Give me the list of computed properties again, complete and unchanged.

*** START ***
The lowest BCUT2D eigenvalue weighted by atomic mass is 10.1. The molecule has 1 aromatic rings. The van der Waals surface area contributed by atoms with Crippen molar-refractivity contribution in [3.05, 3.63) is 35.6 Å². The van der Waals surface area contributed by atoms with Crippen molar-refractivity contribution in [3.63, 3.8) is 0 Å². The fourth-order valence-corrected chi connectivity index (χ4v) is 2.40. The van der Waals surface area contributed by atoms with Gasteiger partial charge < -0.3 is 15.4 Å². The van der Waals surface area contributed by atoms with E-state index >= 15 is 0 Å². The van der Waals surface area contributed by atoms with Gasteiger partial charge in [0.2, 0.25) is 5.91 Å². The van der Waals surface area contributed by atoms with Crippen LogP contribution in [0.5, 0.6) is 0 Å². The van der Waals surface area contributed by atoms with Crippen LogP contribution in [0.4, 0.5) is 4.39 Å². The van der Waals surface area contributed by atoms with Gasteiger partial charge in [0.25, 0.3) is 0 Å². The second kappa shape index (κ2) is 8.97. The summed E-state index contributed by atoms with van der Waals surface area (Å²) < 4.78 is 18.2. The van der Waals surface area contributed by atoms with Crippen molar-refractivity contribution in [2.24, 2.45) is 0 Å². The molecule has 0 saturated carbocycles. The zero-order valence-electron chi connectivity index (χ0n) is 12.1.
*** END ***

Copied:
The lowest BCUT2D eigenvalue weighted by atomic mass is 10.1. The molecule has 1 aromatic rings. The van der Waals surface area contributed by atoms with Crippen molar-refractivity contribution in [3.05, 3.63) is 35.6 Å². The van der Waals surface area contributed by atoms with Crippen molar-refractivity contribution in [3.63, 3.8) is 0 Å². The fourth-order valence-corrected chi connectivity index (χ4v) is 2.40. The van der Waals surface area contributed by atoms with Gasteiger partial charge < -0.3 is 15.4 Å². The van der Waals surface area contributed by atoms with E-state index >= 15 is 0 Å². The van der Waals surface area contributed by atoms with Gasteiger partial charge in [0.2, 0.25) is 5.91 Å². The van der Waals surface area contributed by atoms with Crippen LogP contribution in [0.5, 0.6) is 0 Å². The van der Waals surface area contributed by atoms with Crippen LogP contribution in [0.4, 0.5) is 4.39 Å². The van der Waals surface area contributed by atoms with Gasteiger partial charge in [0.25, 0.3) is 0 Å². The second kappa shape index (κ2) is 8.97. The summed E-state index contributed by atoms with van der Waals surface area (Å²) < 4.78 is 18.2. The van der Waals surface area contributed by atoms with Crippen molar-refractivity contribution in [2.24, 2.45) is 0 Å². The molecule has 0 saturated carbocycles. The zero-order valence-electron chi connectivity index (χ0n) is 12.1.